Nearly one in 10 Americans is still paying off debt from Christmas shopping – in 2018. Even with the strongest economy in 50 years, many consumer still purchase more than they can afford.
“It’s fascinating how the world tries to convince us of the need to do more, to have more, to buy more,” said Chuck Bentley, CEO of Crown Financial Ministries. “And yet, we’re never told those things in the Bible.”
Fortunately, Bentley has a number of suggestions for how to celebrate the season without breaking the bank:
- Children crave personal attention. Use the holidays to fill their love tanks. Money can’t do that.
- Research shows that experiences rather than things often give greater satisfaction.
- Know your children and what THEY like. If they love dogs, watch dog shows, read dog books, go to dog shows. If they like tinkering, teach them how to use tools and do repairs. Get on their level and sacrifice your time for them. They will love and remember it.
- Read scripture aloud together every night, such as reading through the book of Luke this month.
- Make cards to put in their lunches or on their pillows. You can make gift certificates for something special to do together (and it doesn’t have to cost a penny).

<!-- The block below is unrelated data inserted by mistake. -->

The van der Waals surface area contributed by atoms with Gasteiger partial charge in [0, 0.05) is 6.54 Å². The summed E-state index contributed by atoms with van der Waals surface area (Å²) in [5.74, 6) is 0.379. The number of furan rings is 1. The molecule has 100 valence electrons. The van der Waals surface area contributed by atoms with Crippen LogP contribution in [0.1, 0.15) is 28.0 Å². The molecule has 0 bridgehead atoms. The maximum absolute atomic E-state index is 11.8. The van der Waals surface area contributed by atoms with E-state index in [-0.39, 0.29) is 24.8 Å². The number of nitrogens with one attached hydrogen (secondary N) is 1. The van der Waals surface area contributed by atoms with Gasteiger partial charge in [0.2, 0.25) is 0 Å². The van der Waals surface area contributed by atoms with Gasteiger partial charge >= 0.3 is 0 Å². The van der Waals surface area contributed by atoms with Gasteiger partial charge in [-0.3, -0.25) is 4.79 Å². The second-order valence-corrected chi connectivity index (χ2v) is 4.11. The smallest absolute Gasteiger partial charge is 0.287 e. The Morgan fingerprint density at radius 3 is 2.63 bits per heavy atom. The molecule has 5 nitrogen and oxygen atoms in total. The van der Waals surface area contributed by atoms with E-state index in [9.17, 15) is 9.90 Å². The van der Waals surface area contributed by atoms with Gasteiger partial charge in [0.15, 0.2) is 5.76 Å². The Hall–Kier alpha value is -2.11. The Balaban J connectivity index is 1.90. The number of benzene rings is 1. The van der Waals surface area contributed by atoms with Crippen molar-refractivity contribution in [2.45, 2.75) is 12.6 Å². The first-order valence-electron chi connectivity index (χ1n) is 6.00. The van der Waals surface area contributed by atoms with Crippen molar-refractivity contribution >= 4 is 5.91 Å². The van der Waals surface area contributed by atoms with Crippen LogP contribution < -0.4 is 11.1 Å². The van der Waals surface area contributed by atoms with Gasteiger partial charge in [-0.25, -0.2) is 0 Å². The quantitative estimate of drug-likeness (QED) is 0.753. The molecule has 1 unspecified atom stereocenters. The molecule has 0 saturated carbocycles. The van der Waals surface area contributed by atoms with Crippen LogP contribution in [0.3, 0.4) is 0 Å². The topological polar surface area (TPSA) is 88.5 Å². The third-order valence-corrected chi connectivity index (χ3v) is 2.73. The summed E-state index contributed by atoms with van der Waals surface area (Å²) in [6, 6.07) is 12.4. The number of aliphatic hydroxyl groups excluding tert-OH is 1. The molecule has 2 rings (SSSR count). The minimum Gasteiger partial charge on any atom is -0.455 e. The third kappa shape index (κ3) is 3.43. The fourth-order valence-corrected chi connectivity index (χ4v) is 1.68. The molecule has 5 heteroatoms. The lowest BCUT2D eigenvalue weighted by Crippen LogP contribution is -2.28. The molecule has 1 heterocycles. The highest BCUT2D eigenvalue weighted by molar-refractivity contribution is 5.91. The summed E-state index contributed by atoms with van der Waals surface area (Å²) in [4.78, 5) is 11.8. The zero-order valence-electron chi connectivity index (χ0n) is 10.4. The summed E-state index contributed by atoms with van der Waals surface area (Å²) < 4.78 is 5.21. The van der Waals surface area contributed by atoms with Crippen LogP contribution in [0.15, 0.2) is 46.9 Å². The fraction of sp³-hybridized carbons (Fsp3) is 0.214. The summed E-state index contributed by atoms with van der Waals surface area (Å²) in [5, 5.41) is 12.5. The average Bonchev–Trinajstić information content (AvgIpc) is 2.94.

- Decorate with nature, with items found at thrift shops or from friends. Wrap your presents with paper shopping bags and write a special message on it.
- Make the days special. Bake cookies together. Cook meals together, giving the children special tasks that express your need and appreciation for their help. Affirm them verbally.
- Read Christmas stories together or watch a holiday movie. Enjoy a bowl of popcorn, hot chocolate and marshmallows.
- Work a puzzle while listening to holiday music or a Christmas book.
- Play board games or color together.
- Go for walks, bike rides or hikes. Drive through holiday lights. Pack special snacks.
- Go to the museums, the zoo or state parks. Invite friends or family to join you. Carry snacks.
- Give a jar with spare change or roll your change together and open a bank account for the child.
“My prayers are that you can be thankful for your circumstances, have a wonderful, debt-free Christmas celebration with your family, and begin the New Year with a plan to avoid this stress in 2020,” Bentley said.
–Alan Goforth | Metro Voice